We would spend all this time and money, so much money, we could spend else where on submarines (or surface, or airforce or army), on a different type of submarines so we can do what UK, US and France already do and replicating their capabilities.

We want and need for many things, but, I'm not convinced on nuclear submarines for Australia as there are many other areas we can throw money into.

Japan, who has an extensive nuclear capability, has not gone down that road, and now probably will not go down that road. Canada who has the most need for nuclear, also hasn't gone down that road. I would imagine Australia and Japan have a mutual interest in developing highly advanced conventional submarines with extremely modern power generation and battery systems light years ahead of current European stuff, but in a larger, near nuclear sized shell.

I don't think we should be copying what China and India do in procurement, just to keep up with them. I think that would be a nasty slope to be, where we can't compete.
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Old November 14th, 2012   #9853
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Can we just get back to the facts here? Nuclear subs arenít on the cards for this government; they arenít for the opposition (despite what some people think). They arenít on the cards for the Navy. Navy has said directly and openly it isnít looking at nuclear subs.

Weíve got a lot of armchair generals thinking how awesome it would be to have them and thatís it.
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Old November 15th, 2012   #9854
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Can we just get back to the facts here? Nuclear subs arenít on the cards for this government; they arenít for the opposition (despite what some people think). They arenít on the cards for the Navy. Navy has said directly and openly it isnít looking at nuclear subs.

Weíve got a lot of armchair generals thinking how awesome it would be to have them and thatís it.
Yes but the facts are not as straight forward as they appear on the surface, nuclear propulsion under a Labour government no, Liberal I am not so sure they have some pollies have advocated for them in the past GF would be in a position if he can tell once the next election is done and dusted if we have reached the point of no return in regards to propulsion systems. RAN is toeing the government line and looking at system which reflects that position.

Given our needs for the ADF to cover vast distances not only on home soil but regionally, Australia should abandon the DOA concept and focus on forward defence, with a lot of the recent purchases it has to a degree. If we can secure our allied nations to our north we effectively have secured the DOA. Whilst I agree with what Stingray Oz has written we have not got an unlimited bucket of money to throw at the problem, while I can see advantages in both forms of propulsion nuclear will give us an enormous endurance and power capability but comes at a price of other systems to the ADF just as vital in securing our regional allies defence thus our own defence.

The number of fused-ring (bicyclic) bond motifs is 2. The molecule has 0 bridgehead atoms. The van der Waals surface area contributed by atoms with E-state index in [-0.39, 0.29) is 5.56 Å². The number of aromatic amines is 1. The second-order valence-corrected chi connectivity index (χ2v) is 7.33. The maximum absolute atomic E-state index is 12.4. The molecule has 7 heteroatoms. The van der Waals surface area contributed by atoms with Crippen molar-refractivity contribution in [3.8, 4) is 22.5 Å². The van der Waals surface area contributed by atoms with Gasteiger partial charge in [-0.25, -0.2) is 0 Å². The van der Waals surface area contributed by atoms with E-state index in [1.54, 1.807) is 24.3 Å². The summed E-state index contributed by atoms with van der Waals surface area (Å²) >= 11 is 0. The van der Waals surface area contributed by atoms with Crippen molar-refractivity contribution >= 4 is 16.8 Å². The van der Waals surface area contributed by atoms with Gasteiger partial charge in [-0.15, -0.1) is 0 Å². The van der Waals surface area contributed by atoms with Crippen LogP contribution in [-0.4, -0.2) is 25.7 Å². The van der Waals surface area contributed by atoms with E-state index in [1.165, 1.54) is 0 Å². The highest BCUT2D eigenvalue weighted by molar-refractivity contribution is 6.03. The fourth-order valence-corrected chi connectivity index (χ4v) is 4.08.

The UK nearly found out the hard with Falkland war that cutting back to far can leave you exposed when losses occur, the government has to find the balance between strategic balance of subsurface platforms with surface platforms(we donít have enough) plus the needs of the Army and Air force. Building the submarines ourselves from a technical standing point we can build the hull from local resources, but we will still import a majority of the internals systems and whether they are conventionally or nuclear powered we will still rely heavily on overseas interests.

I am of the opinion if we build a submarine from scratch to replace Collins and it takes X amount of dollars and it exceeds all of the RAN requirements then thatís is a worth will investment, but if it is only on par with an expanded Collins using the existing hull and we can save X amount of dollars and it should not be at the expense of other equipment for the ADF.

I for one am sitting on the fence between them; I am for what is best for the ADF.
Coming up for Air: Making Sense of the Australian
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Old November 15th, 2012   #9855
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It was good to see HMAS Success visit Hobart for Remembrance Day celebrations.
I was wondering if Success is now regarded as a fully operational unit or whether she is still limited in capability?
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I was in town and saw her, very high in the water and does not seem to be carrying much deliverable fuel.